Entertainment

Songs remain the same, but Van Halen often changes

Despite Van Halen's mysterious midsummer tour cancellations, the band still is scheduled to play KC on Tuesday. It will be the band’s second show in Kansas City in more than four years. Its previous show was also at Sprint Center, in October 2007. That tour was famous for reuniting lead singer David Lee Roth with the band for the first time in more than 20 years.

It was a reunion tour except the band Roth rejoined wasn’t the original version of Van Halen. In 2006, founding bassist Michael Anthony was replaced permanently by 15-year-old Wolfgang Van Halen, son of guitarist Eddie Van Halen and nephew of drummer Alex Van Halen.

That was just one of several lineup changes Van Halen the band has been through since 1985, when Roth departed. He was replaced initially by Sammy Hagar, who was eventually replaced by Gary Cherone. After several years, he was replaced by Hagar, who was ousted again in 2005.

The best-known and longest-standing version of Van Halen goes back to its founding days in the mid-1970s: the Van Halen brothers, Roth and Anthony. That lineup lasted 11 years and produced six albums with sales that exceeded 34 million in the United States alone. Few bands survive 40 years, much less sustain the original lineup. Even without Anthony, fans who drop $50 to $150 on tickets to the Tuesday show are getting the three most integral parts of the band. And though it’s not the same, that’s better than nothing, some fans say.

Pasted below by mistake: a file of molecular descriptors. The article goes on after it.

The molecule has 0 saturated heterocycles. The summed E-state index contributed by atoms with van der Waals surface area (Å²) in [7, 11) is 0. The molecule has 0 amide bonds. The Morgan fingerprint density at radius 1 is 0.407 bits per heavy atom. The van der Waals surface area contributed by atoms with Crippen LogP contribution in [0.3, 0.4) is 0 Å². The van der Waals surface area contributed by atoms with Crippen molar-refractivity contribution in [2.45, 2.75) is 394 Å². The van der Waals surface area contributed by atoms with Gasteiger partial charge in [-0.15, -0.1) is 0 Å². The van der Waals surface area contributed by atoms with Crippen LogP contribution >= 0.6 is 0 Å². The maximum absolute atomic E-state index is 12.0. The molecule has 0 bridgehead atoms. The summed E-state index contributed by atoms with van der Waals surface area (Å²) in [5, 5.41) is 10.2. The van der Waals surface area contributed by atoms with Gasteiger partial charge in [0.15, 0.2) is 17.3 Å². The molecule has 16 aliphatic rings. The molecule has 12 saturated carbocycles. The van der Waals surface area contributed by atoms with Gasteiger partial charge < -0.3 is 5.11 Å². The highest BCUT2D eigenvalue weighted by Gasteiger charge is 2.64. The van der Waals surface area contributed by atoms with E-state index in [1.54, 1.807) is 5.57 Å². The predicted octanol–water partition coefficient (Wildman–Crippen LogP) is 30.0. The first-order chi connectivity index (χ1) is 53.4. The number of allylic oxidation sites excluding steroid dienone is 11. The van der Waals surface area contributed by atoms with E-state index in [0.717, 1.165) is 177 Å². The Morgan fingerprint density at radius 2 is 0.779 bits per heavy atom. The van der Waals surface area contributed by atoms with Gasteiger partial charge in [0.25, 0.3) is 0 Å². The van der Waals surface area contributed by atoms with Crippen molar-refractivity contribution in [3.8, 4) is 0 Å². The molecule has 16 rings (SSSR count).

“Obviously, the band is not the same without Michael Anthony; (he) was an incredible bass player,” said Mike Alexander, a guitarist in a few local bands, including Hipshot Killer. “However, after many listens to ‘A Different Kind of Truth’ (the latest album) and reading some of the recent interviews, Wolfgang is OK with me.”

Van Halen fans are accustomed to adjusting to, and getting OK with, new members and lineup changes. The Hagar years were successful commercially, but that version of the band has been dubbed Van Hagar, often facetiously.

The Cherone years have been dismissed as unfortunate.

“Wolfie can play and sing well,” said Kriss Ward, drummer for the local rock band Federation of Horsepower, “but the kid just looks nervous as hell and stays out of Dave’s and Dad’s way while they have to make up for his lack of stage presence, which they’re missing without Mike.”

Living with loss

Diehard Van Halen fans haven’t been alone in sustaining personnel changes and dealing with what’s missing from one of their favorite bands. Some of the biggest bands in history have had to adjust to the loss or departure of a founding or integral member. Few have done it more often than the Rolling Stones.

The trinity of Mick Jagger, Keith Richards and Charlie Watts has been together since 1963; guitarist Ronnie Wood has been an official member since 1976. But the Stones have navigated several major lineup changes over the last 40-plus years, and in the midst of those changes, have made some of their best music.

The Stones fired founding member Brian Jones in June 1969; he died a few weeks later. His replacement, Mick Taylor, spent five years with the Stones before quitting. He was replaced by Wood. In 1992, Bill Wyman, the band’s bassist since 1963, quit the band. None of that change caused any commercial damage. According to Billboard magazine, the band posted four of the nine highest-grossing tours in history from 1994 to 2007, including the 2005-07 Bigger Bang Tour, which grossed more than half a billion dollars and drew more than 4 million fans.

The Stones’ lineup changes were significant, but none was as large as the loss AC/DC endured. In 1980, Bon Scott, its lead singer since 1974, died just before the band started recording what would become its best-selling record, “Back in Black.” Several weeks after his death, the band replaced Scott with Brian Johnson, recorded the album and vaulted into a 150-show world tour.